Kansas Attorney General Derek Schmidt signed onto a bipartisan constitutional amendment proposal to set the number of U.S. Supreme Court Justices to nine and prevent court packing. The suggested amendment is needed to prevent politics from damaging the independence of the judiciary, Schmidt said in a press release.

If adopted, the amendment would add to the Constitution, “The Supreme Court of the United States shall be composed of nine justices.”

Kansas Attorney General Derek Schmidt

The number of Supreme Court justices has been frozen at nine since 1869. The Constitution is silent on the number of justices on the nation’s highest court. Congress has the authority to change the size of the bench. Some opponents to swiftly replacing Justice Ruth Bader Ginsburg, who died Sept. 18, have suggested adding to the Court if Judge Amy Coney Barrett, Trump’s replacement nominee, is confirmed prior to the election.

U.S. Representatives Collin Peterson, D-Minn., and Denver Riggleman, R-Va., are co-sponsors of a resolution for the “Keep Nine” amendment. In a letter of support to the Congressman, Schmidt said the amendment is necessary to protect the integrity of the Court.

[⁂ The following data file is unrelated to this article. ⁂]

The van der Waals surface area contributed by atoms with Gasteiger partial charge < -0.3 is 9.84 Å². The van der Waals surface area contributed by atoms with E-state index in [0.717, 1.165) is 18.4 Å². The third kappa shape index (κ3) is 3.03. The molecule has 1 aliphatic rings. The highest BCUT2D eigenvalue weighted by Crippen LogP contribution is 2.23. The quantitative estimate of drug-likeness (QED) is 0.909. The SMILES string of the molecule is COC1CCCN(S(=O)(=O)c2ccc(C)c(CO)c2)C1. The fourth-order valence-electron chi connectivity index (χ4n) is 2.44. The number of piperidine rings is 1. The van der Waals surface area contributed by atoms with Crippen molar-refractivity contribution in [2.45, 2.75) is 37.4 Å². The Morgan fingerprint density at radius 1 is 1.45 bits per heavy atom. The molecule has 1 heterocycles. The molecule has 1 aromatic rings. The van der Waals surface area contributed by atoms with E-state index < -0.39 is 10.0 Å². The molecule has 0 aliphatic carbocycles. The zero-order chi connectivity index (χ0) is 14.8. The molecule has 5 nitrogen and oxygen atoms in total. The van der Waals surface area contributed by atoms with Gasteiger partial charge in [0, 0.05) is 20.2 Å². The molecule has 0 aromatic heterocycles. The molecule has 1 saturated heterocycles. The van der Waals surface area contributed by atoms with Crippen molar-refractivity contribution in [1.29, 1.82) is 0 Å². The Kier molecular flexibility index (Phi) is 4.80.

“Twice in the past century — once in 1937 and again today– cries to pack the court by adding more justices for the purpose of diluting the influence of those already seated have risen to the fore of our nation’s discussion,” Schmidt wrote. “The intent and effect of those cries have been to challenge the Supreme Court’s independence in exercising judgment in cases and controversies before it.”

In 1937, President Franklin D. Roosevelt advanced an initiative to pack the court by adding six additional justices, after the Court repeatedly struck down parts of Roosevelt’s New Deal. Congress rejected his proposal then, but Democrats are recommending packing the Court once again in response to Barrett’s nomination.

A U.S. Senate committee completed Barrett’s confirmation hearings last week, and the full Senate is set to vote on it by the end of this month. Her confirmation is likely to shift the balance of the high court. 

“The passions of the moment must not be allowed to undermine the independence of our Supreme Court,” Schmidt wrote in the letter.

Schmidt has argued three cases before the U.S. Supreme Court. He says the Constitution already provides mechanisms for public and political considerations to shape the composition of the Court. In a press release, he said voters can change the composition of the Court by electing Presidents who nominate the Court’s members when there are vacancies and by electing Senators who confirm the President’s nominees.

Amending the U.S. Constitution requires a two-thirds majority approval from members of the U.S. House and Senate and then approval of three-quarters of U.S. state legislatures for ratification.

“I hope the House of Representatives and the Senate will see fit to advance it for consideration by the state legislatures so the American people, through the constitutional amendment process, can decide for themselves whether threats of court-packing should remain an option available to Congress,” Schmidt wrote. “I, for one, think it should not.”

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